Getting our rocks off for four billion years
July 11, 2009 12:32 PM   Subscribe

Can anyone recommend a good book about the evolution of sexual reproduction?

I'm interested in the basic physiological explanation (how did single-cell organisms lead to sexually binary species, etc), big-picture explanations (why is sexual reproduction advantageous as opposed to asexual reproduction, etc), and maybe a good overview of the differing sexual characteristics of disparate species the world over (four-headed echidna penises, etc). Caveat: I have hardly any scientific background, so too-technical books aren't great, although I am a pretty fast learner if the book makes a decent effort (I made it through DFW's Everything and More despite not having done any math since high school calculus).

I've seen this question but I'm more interested in getting a whole dang book than just receiving answers to particular questions.
posted by shakespeherian to Science & Nature (9 answers total) 3 users marked this as a favorite

The best most approachable overview, that I know of is Dr. Titania's Sex Advice to All Creation by Olivia Judson.
She also writes the Wild Side column in the NYTimes these days.
posted by Cold Lurkey at 12:40 PM on July 11, 2009

Best answer: Check out Matt Ridley's The Red Queen
posted by Midnight Rambler at 1:46 PM on July 11, 2009 [1 favorite]

See also Bonk, by Mary Roach.
posted by judith at 6:33 PM on July 11, 2009

I wouldn't buy it, but a good book to check out at the library as a beginning resource is, aptly, Beginnings by Isaac Asimov. There is a section that addresses your questions in a very non-technical way. Also, I'd check out some of Stephen Jay Gould's writings. The Red Queen, as suggested by Midnight Rambler, is on point but I found it pretty dry reading (my 2 cents).
posted by notcomputersavvy06 at 5:02 AM on July 12, 2009

Best answer: Lynne Margulis (Carl Sagan's ex) is the seminal (ha) figure in this area. For example 'Origins of Sex : Three Billion Years of Genetic Recombination' and 'What is sex'.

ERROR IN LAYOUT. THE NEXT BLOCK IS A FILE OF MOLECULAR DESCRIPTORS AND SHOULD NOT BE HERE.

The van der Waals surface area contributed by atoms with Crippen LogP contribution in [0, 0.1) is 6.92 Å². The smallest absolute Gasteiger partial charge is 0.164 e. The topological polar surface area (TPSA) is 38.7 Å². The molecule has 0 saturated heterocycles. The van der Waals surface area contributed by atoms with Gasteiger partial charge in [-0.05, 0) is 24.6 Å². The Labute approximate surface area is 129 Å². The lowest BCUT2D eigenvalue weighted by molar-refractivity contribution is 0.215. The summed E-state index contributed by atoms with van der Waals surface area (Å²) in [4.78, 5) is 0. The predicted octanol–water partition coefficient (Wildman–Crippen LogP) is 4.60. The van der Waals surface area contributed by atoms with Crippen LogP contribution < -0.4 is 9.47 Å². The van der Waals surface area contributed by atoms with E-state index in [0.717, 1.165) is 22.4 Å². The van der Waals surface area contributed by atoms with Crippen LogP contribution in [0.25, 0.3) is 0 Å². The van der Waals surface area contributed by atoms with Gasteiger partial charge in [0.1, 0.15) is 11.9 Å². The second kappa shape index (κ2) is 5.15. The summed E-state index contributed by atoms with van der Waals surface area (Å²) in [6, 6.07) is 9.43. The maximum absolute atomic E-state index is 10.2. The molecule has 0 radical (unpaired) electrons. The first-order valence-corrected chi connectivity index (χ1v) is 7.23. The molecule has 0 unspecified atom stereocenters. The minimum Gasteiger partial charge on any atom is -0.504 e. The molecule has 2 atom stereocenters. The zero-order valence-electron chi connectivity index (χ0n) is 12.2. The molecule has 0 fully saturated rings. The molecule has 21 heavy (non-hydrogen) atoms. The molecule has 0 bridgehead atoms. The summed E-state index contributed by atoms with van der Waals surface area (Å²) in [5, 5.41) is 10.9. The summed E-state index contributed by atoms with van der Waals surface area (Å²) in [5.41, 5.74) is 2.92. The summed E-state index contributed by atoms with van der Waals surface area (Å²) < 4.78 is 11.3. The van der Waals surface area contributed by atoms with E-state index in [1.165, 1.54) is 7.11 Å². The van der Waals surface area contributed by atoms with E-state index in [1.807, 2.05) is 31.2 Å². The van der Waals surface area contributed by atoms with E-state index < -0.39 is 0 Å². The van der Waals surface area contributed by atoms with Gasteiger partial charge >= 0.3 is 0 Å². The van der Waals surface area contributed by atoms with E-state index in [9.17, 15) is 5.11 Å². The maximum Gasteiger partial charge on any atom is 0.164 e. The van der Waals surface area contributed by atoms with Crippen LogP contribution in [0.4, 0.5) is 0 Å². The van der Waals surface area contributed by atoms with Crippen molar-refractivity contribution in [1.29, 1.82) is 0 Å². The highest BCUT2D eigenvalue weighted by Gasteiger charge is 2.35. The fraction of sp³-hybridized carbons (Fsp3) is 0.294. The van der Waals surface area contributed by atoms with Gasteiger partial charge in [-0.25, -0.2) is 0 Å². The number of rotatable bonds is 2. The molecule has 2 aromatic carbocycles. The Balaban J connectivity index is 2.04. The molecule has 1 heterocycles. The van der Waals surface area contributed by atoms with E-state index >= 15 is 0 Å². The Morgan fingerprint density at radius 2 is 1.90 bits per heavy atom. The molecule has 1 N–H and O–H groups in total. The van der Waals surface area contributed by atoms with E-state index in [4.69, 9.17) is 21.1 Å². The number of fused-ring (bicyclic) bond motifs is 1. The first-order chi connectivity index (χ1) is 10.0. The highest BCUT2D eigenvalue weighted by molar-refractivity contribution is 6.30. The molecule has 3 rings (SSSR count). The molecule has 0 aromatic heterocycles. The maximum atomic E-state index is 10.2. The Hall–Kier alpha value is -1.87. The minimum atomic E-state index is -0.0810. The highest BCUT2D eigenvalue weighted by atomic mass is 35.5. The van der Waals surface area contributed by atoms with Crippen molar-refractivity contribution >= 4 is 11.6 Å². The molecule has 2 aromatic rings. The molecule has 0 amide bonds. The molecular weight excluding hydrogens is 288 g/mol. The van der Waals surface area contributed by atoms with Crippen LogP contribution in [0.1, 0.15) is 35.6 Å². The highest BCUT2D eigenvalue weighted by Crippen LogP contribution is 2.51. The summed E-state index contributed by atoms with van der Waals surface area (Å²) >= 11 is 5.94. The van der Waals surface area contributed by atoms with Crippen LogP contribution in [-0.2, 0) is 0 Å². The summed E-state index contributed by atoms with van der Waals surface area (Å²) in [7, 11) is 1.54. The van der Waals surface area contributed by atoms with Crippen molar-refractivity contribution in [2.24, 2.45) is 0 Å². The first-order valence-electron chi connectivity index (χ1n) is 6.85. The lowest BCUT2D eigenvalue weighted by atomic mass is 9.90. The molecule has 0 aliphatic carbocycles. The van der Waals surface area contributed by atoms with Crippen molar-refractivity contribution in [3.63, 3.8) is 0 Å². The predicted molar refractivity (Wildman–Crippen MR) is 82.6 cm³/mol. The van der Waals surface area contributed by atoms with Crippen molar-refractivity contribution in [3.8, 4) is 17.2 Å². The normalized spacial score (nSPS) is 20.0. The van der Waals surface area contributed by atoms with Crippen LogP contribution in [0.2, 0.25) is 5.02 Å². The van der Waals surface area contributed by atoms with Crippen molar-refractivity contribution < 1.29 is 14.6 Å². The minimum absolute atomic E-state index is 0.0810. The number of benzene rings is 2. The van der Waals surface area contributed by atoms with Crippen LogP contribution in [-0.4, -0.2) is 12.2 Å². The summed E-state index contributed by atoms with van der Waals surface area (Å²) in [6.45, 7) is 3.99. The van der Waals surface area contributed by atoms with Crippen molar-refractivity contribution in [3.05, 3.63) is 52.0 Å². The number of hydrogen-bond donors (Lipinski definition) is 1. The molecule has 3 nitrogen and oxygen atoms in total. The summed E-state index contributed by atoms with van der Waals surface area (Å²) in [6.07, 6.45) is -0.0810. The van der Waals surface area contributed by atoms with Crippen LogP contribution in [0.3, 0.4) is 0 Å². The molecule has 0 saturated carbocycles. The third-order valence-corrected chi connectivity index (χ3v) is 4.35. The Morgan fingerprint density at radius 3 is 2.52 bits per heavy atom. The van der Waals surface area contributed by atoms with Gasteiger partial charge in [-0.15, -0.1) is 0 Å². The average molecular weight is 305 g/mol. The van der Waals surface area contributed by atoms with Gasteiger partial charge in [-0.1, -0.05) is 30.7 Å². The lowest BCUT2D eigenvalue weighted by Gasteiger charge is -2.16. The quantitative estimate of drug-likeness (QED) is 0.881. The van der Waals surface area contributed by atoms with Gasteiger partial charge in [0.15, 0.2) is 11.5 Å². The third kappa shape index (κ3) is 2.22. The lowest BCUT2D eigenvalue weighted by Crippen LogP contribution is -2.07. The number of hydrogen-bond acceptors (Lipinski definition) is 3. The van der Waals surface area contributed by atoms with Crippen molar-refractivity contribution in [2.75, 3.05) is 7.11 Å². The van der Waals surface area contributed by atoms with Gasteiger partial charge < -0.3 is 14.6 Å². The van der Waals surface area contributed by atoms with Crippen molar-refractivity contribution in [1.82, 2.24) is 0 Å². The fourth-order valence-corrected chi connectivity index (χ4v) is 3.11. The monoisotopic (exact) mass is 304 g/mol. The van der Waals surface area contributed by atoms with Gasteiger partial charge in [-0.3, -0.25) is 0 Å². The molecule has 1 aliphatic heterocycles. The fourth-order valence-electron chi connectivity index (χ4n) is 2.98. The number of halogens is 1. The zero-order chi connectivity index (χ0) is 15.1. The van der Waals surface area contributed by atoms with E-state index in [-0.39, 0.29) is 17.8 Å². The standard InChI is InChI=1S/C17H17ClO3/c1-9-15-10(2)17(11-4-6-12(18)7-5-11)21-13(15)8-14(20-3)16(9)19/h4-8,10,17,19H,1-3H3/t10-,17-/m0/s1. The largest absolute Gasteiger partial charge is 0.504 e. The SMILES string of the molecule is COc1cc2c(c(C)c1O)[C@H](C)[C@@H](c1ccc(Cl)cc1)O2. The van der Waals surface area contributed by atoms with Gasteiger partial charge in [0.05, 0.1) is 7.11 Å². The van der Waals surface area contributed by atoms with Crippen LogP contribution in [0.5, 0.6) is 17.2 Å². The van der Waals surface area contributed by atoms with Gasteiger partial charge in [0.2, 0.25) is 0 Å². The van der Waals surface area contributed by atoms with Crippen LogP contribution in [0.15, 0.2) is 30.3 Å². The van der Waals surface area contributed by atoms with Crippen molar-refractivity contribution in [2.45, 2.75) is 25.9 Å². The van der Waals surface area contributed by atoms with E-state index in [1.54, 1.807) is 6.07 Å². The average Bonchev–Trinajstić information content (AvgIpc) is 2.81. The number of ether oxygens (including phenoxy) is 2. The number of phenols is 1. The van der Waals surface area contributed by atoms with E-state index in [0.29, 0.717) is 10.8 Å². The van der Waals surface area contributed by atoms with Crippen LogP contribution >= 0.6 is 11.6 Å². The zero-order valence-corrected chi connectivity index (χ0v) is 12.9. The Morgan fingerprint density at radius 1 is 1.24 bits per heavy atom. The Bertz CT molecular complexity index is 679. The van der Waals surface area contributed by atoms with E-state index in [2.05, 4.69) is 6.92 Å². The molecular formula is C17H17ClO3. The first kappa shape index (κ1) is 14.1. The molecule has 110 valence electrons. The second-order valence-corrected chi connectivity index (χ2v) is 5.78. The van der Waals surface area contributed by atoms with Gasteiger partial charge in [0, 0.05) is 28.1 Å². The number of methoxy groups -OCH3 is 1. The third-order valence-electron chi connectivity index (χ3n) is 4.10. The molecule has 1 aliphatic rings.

posted by communicator at 10:01 AM on July 12, 2009

Seconding Midnight Rambler's recommendation of The Red Queen. It is full of detail, which might be why notcomputersavvy06 found it dry, but I really appreciated getting the whole story without oversimplification.
posted by drdanger at 2:27 PM on July 12, 2009

what about the Jared Diamond books Why Is Sex Fun? The Evolution Of Human Sexuality and The Third Chimpanzee: The Evolution and Future of the Human Animal?

I always Jared Diamond to be a captivating and informative writer about the human species and all it's foibles.
posted by Philby at 9:43 PM on July 12, 2009

Response by poster: Thanks all! I picked up a copy of The Red Queen today and I'm going to be on the lookout for Margulis's Origins of Sex. If anyone else has any ideas, please share.
posted by shakespeherian at 5:22 PM on July 13, 2009

Response by poster: Note to future generations of AskMe searchers who come upon this question:

The Red Queen indeed answers most of my questions as detailed above. However, be aware that for several of the last chapters, Ridley begins spouting inane EvoPsych stuff about women belonging in the kitchen and men being innately polygamous and so forth and largely ignoring and/or ridiculing sociology and anthropology, which was fairly disappointing. The rest of the book is very good, however.
posted by shakespeherian at 10:03 AM on July 30, 2009

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